Chief Fire Officer for Devon and Somerset attempts Arctic Pole expedition for world record
The expedition's goal is to reach the Northern Pole of Inaccessibility, at the Arctic Pole.
The expedition is being lead by explorer Jim McNeill who resigned his fire and rescue operations for the Royal Household, to engage in "professional exploring" back in 2006 but has clocked up over 25 years of polar exploration. The trip represents the last 'true first' in polar expeditionary terms. Defined as the furthest point from land on the Arctic Ocean and therefore its centre, the Northern Pole of Inaccessibility remains the last truly significant place in the Polar Regions, yet to be reached by mankind. It is over two hundred miles further than the Geographic North Pole and one of four recognised north poles.
Lee will be joining 27 other highly dedicated and committed novices who will first take part in a comprehensive and intensive training programme to take on one of four 200 mile legs, pushing the route across the Arctic Ocean.
Along the route "crucial datasets" will be gathered to benchmark the condition of the ocean for the NASA funded National Snow and Ice Data Center (NSIDC) scientists, led by Walt Meier. These deliver the reality of climate change and make the whole expedition worthwhile and purposeful.
To train for the challenge, Lee is currently improving cardiovascular fitness and so is spending a lot of time in the gym and on the road running. He has been pulling tyres and carrying weights in his Bergen on Dartmoor to improve his strength and stamina. He is building up his leg muscle by cycling whilst using the rower to build upper body strength and, despite his children being still a bit too young to understand the significance of Daddy's challenge, he has even taken to pull Jemima (5) and Barnaby (3) behind him in the tyres whilst they shout, "faster faster!"
Jim is set to complete Core Skills Training (ropes, arctic medical training and expedition planning) in XX for 12 days. He will then progress to the arctic training which will take a further 25 days and the expedition leg is yet another gruelling 25 days.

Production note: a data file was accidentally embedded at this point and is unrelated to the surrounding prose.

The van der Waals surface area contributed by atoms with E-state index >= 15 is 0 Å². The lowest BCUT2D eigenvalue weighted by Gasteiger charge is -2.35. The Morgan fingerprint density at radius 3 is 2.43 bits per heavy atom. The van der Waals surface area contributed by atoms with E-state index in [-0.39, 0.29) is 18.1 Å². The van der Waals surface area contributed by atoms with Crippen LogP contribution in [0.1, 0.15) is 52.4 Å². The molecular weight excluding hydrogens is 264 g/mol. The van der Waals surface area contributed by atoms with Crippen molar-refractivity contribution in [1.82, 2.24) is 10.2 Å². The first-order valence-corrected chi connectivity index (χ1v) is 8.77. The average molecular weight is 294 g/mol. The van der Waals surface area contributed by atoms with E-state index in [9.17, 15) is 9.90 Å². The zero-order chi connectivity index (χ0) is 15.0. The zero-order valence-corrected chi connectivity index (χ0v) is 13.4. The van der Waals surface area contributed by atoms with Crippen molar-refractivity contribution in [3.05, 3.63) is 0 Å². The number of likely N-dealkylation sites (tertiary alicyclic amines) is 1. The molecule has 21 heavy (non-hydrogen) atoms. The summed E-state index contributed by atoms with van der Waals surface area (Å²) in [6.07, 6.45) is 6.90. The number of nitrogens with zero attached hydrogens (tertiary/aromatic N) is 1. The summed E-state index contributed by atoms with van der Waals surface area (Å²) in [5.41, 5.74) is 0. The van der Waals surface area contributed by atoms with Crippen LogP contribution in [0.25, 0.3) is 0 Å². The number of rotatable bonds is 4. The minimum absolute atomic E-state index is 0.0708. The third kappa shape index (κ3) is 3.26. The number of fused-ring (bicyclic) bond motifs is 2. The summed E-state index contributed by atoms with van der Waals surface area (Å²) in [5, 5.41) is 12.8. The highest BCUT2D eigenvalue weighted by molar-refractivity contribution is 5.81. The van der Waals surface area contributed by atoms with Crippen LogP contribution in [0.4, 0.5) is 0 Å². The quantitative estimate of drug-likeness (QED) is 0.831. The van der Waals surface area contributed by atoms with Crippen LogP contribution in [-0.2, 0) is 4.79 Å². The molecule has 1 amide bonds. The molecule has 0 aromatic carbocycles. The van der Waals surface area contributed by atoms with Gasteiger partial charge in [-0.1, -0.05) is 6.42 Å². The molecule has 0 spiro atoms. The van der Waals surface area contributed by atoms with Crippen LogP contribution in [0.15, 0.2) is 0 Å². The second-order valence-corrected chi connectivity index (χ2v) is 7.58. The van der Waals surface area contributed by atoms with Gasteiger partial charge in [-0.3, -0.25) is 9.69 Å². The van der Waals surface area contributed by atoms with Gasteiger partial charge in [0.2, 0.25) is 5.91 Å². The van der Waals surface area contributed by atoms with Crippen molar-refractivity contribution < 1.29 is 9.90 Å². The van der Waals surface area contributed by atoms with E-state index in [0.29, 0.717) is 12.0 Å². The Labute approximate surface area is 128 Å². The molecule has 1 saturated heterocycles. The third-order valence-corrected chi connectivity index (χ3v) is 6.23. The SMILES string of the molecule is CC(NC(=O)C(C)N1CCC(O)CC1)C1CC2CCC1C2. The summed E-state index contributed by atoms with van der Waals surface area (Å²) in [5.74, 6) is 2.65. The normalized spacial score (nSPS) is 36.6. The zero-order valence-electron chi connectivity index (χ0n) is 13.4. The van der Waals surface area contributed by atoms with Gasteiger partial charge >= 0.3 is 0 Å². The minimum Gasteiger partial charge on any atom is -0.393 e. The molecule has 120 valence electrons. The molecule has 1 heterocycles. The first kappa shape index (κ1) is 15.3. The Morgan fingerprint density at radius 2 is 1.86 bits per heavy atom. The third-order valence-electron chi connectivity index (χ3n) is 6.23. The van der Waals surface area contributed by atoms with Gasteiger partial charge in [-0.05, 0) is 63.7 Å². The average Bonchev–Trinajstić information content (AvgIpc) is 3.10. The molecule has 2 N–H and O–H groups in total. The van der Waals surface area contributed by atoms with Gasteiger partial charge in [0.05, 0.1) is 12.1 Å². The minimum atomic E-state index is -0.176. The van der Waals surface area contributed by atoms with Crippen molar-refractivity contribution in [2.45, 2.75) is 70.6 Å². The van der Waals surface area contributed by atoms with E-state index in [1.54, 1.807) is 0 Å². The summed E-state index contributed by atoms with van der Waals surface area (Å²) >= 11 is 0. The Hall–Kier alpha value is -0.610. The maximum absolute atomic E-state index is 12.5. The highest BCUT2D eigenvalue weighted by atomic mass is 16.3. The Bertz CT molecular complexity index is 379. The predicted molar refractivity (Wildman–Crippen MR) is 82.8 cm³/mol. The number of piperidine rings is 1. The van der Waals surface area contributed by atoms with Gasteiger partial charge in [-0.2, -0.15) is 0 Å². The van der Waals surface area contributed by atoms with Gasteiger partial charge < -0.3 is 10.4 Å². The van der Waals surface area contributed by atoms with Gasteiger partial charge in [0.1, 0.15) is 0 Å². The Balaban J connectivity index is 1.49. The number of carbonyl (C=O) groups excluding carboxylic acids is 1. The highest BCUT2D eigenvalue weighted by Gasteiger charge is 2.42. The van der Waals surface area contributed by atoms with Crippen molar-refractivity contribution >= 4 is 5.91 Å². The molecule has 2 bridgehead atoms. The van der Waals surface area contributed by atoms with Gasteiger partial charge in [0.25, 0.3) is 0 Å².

When asked why he really wanted to put himself through all the training and embark on a trip in which the consequences are unknown, Lee said: "I've always been inspired by leaders such as Shackleton, Scott and more recently Sir Ranulph Fiennes (Ice Warrior's Patron), and when professional explorer Jim McNeill mentioned the possibility of being part of the team attempting the last significant World First in polar expeditioning, I knew I had found the challenge of a lifetime. As well as the immense personal challenges involved, I'm doing this as part of a team undertaking meaningful and valuable scientific research as well as exploring new frontiers. Perhaps most importantly though, I aim to raise a huge sum of money for The Fire Fighters Charity, so if you would like to support me or just think I'm mad, please visit my just giving webpage http://www.justgiving.com/Howell/".
To raise further funds, Lee also has several 'patches' on his kit for those who make significant donation to The Fire Fighters Charity. He has also written a children's book about a polar bear, which he hopes will raise some more money for the Charity. He has chosen this Charity because he has always been impressed with the work that it carries out through its three rehabilitation and therapy centres across the UK. He feels very lucky that he has not been injured whilst on duty, although he recognises that he is responsible for 2300 members of staff - any of which may need the services of the Charity at some stage in the future.
The Devon and Somerset Chief Fire Officer also attributes his desire to undertake this tough challenge on a possible mid-life crisis and said: "It was either a sports car, an adventure or an affair; however my wife Fiona soon put the kibosh on the latter; so it was then that I began researching an Arctic challenge and stumbled across Jim's Ice Warrior website!
After taking part in a selection weekend in Wales, he was even more convinced that this was exactly the challenge he was looking for and, although both a little nervous and excited, Lee said that this is not necessarily a bad thing. "It makes you focus and commit to the task in hand. I have learned that if you work and train hard, have the right skills, attitude and leadership, most things are achievable."
His wife Fiona thinks he is mad but is also incredibly supportive. "She knows that I'm driven and has always been right behind me in all that I have done."
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